It’s an unflattering portrait.
It’s also a wildly inaccurate one, the group’s supporters say.
Opus Dei critics aren’t so sure, calling it an extreme, power-hungry and manipulative group that could have a say in picking the next pope.
What is Opus Dei, and why has it generated such controversy?
For its estimated 85,000 members worldwide, including 3,000 in the United States, Opus Dei offers a path to holiness through retreats, religious-education classes and spiritual direction for daily life. It embraces a conservative Catholicism, and has the blessing and support of the equally conservative Pope John Paul II.
“It’s like having a personal trainer for your spiritual life,” said Brian McGinnis, U.S. communications director for the Opus Dei Prelature. “It offers help and encouragement to help people grow closer to God in their work and daily life. It’s an integral part of the Catholic Church. The work has been blessed by the popes since its beginning. It stresses that everything you can do can be a path towards God, from the work you do at your desk, to the time you spend with your friends.”
But Dianne DiNicola, president of OPAN, the Opus Dei Awareness Network in Pittsfield, Mass., said the group engages in mind control, isolation, aggressive recruitment and self-discipline known as “corporal mortification.”
DiNicola’s own daughter, Tammy, joined Opus Dei at 19.“Our concerns are, what you see on the surface isn’t what Opus Dei is,” DiNicola said. “The organization has an underside that tears families apart. I don’t like to call it a cult, but it certainly has cultlike tendencies. Members are in a controlled environment. They don’t make decisions.”
Sheila Pruni, an Opus Dei member who lives in Dover with her husband, Steve, and their five children, said she’s never encountered what DiNicola describes.
“I’ve been going to activities of Opus Dei for 18 years, and I’ve been a member for six years,” she said. “I’ve never experienced that. A cult means people force you to do things. I’ve never been forced to do anything and nobody I know ever has. People misconstrue things.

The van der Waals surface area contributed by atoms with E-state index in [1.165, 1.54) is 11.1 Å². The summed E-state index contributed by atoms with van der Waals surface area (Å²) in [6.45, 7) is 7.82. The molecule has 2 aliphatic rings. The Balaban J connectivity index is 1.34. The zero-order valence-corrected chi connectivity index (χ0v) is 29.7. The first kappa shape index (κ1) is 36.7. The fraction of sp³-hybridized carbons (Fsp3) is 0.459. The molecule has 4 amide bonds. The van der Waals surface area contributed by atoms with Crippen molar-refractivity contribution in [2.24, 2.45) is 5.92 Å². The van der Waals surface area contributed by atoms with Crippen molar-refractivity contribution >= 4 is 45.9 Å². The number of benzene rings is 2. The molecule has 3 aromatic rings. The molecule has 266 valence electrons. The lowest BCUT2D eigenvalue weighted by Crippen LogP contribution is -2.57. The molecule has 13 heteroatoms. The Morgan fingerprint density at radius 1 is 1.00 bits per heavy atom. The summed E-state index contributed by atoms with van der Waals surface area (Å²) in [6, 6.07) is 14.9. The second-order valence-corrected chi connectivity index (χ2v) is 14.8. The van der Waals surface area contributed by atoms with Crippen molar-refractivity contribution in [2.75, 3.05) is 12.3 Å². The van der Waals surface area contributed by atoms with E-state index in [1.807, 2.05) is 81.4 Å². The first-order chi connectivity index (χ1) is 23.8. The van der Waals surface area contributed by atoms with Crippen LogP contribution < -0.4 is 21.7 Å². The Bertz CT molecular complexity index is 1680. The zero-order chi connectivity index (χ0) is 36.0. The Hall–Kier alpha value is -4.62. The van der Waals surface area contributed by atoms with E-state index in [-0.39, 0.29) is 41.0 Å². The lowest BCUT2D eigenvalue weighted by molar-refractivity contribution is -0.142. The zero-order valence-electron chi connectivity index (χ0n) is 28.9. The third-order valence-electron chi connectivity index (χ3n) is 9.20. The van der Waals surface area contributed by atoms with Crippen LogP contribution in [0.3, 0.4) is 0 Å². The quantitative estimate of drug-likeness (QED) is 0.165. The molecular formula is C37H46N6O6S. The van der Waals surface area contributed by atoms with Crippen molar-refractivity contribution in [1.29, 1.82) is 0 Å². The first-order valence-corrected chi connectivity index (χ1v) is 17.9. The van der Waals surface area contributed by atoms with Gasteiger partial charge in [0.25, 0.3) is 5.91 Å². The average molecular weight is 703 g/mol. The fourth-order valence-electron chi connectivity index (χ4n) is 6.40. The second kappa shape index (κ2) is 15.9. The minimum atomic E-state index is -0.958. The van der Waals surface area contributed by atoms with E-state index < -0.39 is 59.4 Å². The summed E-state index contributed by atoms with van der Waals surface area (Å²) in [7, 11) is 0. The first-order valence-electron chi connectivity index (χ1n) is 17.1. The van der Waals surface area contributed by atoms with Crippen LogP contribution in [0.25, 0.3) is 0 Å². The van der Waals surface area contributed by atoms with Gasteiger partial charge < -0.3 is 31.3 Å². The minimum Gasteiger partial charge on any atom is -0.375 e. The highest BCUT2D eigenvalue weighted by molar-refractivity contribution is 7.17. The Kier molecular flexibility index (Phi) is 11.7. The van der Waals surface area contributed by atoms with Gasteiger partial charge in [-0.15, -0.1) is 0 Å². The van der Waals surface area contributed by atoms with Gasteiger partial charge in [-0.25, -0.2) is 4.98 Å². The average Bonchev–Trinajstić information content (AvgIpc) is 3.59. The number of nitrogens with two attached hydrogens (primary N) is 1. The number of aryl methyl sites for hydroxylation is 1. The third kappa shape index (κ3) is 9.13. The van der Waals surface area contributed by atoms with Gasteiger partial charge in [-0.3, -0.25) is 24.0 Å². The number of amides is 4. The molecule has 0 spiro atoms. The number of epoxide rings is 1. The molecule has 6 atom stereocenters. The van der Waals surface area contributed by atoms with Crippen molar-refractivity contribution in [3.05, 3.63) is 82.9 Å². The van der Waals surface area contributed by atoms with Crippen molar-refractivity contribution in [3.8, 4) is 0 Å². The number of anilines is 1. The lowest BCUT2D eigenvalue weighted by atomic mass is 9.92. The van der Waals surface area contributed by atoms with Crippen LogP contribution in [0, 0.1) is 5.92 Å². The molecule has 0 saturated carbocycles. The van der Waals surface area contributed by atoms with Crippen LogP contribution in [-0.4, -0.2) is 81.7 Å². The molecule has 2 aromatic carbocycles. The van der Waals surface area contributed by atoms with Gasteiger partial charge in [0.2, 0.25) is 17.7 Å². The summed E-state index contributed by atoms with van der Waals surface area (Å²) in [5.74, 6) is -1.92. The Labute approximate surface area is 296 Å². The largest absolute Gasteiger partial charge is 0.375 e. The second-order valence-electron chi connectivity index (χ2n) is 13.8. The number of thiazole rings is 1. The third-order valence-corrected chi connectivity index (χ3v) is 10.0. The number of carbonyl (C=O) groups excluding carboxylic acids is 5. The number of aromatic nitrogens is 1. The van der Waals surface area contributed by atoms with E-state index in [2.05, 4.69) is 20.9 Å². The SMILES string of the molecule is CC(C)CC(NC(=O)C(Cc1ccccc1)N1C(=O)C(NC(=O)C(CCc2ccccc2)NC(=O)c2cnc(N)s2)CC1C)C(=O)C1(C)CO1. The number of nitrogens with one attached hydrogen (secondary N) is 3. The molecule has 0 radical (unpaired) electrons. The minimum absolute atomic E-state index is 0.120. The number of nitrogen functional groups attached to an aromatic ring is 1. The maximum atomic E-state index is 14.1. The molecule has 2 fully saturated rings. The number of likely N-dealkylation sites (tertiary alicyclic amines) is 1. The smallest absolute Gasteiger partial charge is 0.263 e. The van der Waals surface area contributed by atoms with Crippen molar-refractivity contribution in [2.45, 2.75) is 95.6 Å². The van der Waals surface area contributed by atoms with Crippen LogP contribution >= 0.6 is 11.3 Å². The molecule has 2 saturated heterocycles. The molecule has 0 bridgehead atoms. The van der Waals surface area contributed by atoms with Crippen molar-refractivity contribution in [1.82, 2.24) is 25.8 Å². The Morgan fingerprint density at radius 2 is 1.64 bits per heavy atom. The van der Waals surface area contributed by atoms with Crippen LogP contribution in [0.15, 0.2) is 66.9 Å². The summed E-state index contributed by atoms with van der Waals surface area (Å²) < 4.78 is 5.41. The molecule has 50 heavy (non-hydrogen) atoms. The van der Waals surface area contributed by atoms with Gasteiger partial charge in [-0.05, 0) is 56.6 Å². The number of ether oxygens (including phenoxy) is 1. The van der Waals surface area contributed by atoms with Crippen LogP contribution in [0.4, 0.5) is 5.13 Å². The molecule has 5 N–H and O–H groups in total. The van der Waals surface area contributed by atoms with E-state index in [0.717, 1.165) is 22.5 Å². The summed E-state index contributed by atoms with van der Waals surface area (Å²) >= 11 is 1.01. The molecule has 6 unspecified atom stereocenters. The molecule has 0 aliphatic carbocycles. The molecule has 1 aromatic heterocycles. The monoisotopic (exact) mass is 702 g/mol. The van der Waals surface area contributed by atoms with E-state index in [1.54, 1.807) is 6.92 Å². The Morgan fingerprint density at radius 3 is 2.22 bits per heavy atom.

“There’s nothing unusual about us. We’re just everyday people.”
Pruni, who attends monthly Opus Dei meetings in Akron, said she learned about the group through her husband while they were dating in her native Chicago. He was a member of Opus Dei and she was a nonpracticing Catholic.
“I kind of knew deep down, I wasn’t really living right,” she said.
Pruni said she learned about the depth of her husband’s commitment to Opus Dei after he became upset when she received Communion without first going to confession.
“I went to a mini retreat Opus Dei offers, and it really turned my life around,” she said. “I realized that in all the years of my life, God had been so good to me and I wasn’t giving anything back in return.
“Opus Dei has helped me to live my life in a way that is pleasing to God. I do what he wants me to do, in every day of my life. Opus Dei has been my spiritual trainer.” Opus Dei, Latin for “God’s work,” was founded in 1928 by the late Rev. Josemaria Escriva de Balaguer of Spain. Escriva, who died in 1975, was elevated to sainthood in 2002.
“Opus Dei is very powerful in the Vatican,” DiNicola said. “One of its members (Julian Herranz of Spain) was recently made a cardinal. He’s the president of the Pontifical Council for the Interpretation of Text. Put another way, he’s the attorney general of the church. That is a very powerful position.”
“It is very much debated about how much power they do have,” said Joseph Kelly, head of the department of religious studies at John Carroll University in Cleveland. “The pope was a great admirer of their founder … I’m not big on sinister applications.”
Kelly said Opus Dei has found favor within the church power structure because of its orthodoxy and unflinching obedience to the pope.